NOTE: I need to update this with a more secure setup using the
command=. That way, one can’t accidentally get a shell.
One of the inconviences of encryption is the need to open the encrypted volume by hand when the computer/server boots. Luckily, you can easily automate that. You need a machine that will act as a key server.
Create a (passwordless/locked) user on the key server (and give the homedir 700 permissions). In its
~/.ssh/authorized_keys, give access to the public key of the root user of the machine with the encrypted volume, but only from one IP:
from="220.127.116.11" ssh-rsa yadiayadslkfjadwer root@host
Then on the machine that has the encrypted volume, put the following in something like
ssh -4 -o PasswordAuthentication=no firstname.lastname@example.org "cat luks.key" | cryptsetup --key-file - luksOpen /dev/raidvg/encryptedvolume decryptedvolume # put the proper entry in /etc/fstab so this mount works mount /mnt/decryptedvolume
The less obvious flags:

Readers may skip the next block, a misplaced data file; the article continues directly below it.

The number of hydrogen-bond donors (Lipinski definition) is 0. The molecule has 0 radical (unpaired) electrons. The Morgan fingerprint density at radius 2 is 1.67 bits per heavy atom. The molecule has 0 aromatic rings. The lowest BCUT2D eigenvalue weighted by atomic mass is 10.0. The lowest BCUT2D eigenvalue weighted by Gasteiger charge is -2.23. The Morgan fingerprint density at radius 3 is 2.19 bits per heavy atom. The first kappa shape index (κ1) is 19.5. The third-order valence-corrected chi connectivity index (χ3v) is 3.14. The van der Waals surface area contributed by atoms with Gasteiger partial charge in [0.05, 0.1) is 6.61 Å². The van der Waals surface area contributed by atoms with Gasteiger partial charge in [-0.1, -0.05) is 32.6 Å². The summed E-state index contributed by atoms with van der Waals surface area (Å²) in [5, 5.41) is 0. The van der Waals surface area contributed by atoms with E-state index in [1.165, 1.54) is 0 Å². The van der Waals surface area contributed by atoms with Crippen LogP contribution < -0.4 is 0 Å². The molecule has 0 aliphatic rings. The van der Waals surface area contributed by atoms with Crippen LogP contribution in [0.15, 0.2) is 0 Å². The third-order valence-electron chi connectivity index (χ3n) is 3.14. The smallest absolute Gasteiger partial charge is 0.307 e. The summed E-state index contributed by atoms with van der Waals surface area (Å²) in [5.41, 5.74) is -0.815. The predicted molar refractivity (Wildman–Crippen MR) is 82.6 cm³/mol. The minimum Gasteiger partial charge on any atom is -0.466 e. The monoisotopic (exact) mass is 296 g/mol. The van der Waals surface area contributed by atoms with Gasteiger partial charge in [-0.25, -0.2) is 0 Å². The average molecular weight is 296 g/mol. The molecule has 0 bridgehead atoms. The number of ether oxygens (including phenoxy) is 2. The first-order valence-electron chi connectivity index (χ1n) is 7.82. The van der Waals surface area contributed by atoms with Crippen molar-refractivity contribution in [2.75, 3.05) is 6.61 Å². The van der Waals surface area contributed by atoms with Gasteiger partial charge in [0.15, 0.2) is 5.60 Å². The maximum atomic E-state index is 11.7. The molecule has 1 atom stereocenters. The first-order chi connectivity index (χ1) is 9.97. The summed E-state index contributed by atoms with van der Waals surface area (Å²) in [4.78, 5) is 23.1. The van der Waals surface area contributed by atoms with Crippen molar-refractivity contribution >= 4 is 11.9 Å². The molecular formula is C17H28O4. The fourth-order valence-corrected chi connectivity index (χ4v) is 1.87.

-4is to make sure the
fromclause will always work, also if your ISP suddenly gives you IPv6.
-o PasswordAuthentication=nois necessary to be sure the command fails if the login fails. Otherwise, should your IP address change, the command may hang on password input (if it’s not smart enough to detect a non-interactive terminal).
Lastly, you may want to remove the
-e from the shebang of
/etc/rc.local, so that the script continues when one command fails. I don’t understand why the
-e is there. There is no
/etc/rc.local.d/ or anything like that on Linux systems, so it will contain unrelated commands. It needs to continue when one fails.